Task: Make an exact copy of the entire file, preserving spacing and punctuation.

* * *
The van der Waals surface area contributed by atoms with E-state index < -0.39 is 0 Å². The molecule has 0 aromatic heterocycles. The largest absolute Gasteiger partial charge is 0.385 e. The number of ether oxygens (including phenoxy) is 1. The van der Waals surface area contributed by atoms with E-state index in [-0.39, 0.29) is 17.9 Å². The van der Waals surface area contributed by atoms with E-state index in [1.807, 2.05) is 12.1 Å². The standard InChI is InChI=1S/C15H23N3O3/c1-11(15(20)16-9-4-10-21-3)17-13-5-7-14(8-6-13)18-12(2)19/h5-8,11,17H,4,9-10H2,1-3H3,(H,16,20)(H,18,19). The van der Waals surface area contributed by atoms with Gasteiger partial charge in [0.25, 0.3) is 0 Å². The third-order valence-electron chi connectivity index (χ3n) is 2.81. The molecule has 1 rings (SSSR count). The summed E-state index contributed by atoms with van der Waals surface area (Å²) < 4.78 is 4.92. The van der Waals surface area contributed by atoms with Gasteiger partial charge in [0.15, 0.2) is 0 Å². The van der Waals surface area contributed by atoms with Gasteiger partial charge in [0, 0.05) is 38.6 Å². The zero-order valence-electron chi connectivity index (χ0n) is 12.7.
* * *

The van der Waals surface area contributed by atoms with E-state index < -0.39 is 0 Å². The molecule has 0 aromatic heterocycles. The largest absolute Gasteiger partial charge is 0.385 e. The number of ether oxygens (including phenoxy) is 1. The van der Waals surface area contributed by atoms with E-state index in [-0.39, 0.29) is 17.9 Å². The van der Waals surface area contributed by atoms with E-state index in [1.807, 2.05) is 12.1 Å². The standard InChI is InChI=1S/C15H23N3O3/c1-11(15(20)16-9-4-10-21-3)17-13-5-7-14(8-6-13)18-12(2)19/h5-8,11,17H,4,9-10H2,1-3H3,(H,16,20)(H,18,19). The van der Waals surface area contributed by atoms with Gasteiger partial charge in [0.25, 0.3) is 0 Å². The third-order valence-electron chi connectivity index (χ3n) is 2.81. The molecule has 1 rings (SSSR count). The summed E-state index contributed by atoms with van der Waals surface area (Å²) < 4.78 is 4.92. The van der Waals surface area contributed by atoms with Gasteiger partial charge in [0.15, 0.2) is 0 Å². The van der Waals surface area contributed by atoms with Gasteiger partial charge in [0, 0.05) is 38.6 Å². The zero-order valence-electron chi connectivity index (χ0n) is 12.7.